Firefighting Air Resources are Aging and Costly

In the second of a four part series, The Iowa Times-News examines wildfire firefighting. In today's story, the newspaper takes a look at firefighting resources.

When firefighters could no longer contain the flames threatening homes in the Wood River Valley this summer, fire officials looked to the sky.

"Here comes the air show," many shouted as air tankers and helicopters were called in to drop hundreds of thousands of gallons of retardant and water onto the flames.

The wildfire was ravaging the hills surrounding Hailey, Ketchum and Sun Valley just days after lightning sparked the fire Aug. 7. Due to the fire's erratic behavior, the Blaine County Sheriff's Office ordered mass evacuations. Thousands fled the area to avoid the invading smoke and flames.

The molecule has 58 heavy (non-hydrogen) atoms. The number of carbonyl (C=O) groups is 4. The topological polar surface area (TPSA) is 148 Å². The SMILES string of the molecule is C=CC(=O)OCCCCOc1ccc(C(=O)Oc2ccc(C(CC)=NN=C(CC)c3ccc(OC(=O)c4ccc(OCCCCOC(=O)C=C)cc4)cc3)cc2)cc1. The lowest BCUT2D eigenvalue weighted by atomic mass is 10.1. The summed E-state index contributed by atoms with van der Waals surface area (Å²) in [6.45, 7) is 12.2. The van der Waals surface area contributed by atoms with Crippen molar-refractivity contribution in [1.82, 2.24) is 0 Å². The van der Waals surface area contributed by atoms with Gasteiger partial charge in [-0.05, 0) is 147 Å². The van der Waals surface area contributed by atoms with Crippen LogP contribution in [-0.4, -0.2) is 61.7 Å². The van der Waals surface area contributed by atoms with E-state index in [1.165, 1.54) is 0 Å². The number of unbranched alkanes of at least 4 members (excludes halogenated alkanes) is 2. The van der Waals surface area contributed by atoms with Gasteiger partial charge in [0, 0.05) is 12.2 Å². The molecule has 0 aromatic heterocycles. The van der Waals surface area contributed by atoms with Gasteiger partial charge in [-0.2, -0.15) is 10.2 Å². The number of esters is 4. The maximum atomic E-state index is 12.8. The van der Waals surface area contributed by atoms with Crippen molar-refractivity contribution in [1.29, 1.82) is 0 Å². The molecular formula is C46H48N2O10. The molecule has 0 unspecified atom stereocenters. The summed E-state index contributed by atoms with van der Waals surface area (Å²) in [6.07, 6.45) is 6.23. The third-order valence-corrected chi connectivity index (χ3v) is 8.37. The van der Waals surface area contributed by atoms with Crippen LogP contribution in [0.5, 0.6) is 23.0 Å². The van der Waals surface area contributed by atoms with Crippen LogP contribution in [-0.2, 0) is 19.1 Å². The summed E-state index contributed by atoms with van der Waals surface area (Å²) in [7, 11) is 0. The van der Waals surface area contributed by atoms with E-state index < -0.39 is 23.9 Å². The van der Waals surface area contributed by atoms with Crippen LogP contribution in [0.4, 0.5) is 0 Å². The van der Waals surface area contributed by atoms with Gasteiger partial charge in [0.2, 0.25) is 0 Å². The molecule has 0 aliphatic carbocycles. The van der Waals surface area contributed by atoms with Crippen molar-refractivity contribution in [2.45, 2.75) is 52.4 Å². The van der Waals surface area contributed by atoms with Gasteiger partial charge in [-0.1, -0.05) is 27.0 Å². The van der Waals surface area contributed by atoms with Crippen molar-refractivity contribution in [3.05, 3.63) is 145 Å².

By day eight of fighting the fire, officials met at base camp to strategize against a situation defying normal flame activity.

Above them, a DC-10 heavy air tanker--known as Tanker 910--dropped almost 12,000 gallons of retardant in eight seconds on the southern flank of the fire. But as the pilots turned it around to refuel in Pocatello, the plane began experiencing engine failure.

The aircraft's No. 2 engine in the tail was no longer working but the two pilots managed to make a non-emergency landing at the reload base.

The air tanker would be out of commission for two days as mechanics replaced the faulty engine.

Read more of the story here http://bit.ly/1i2n1gp

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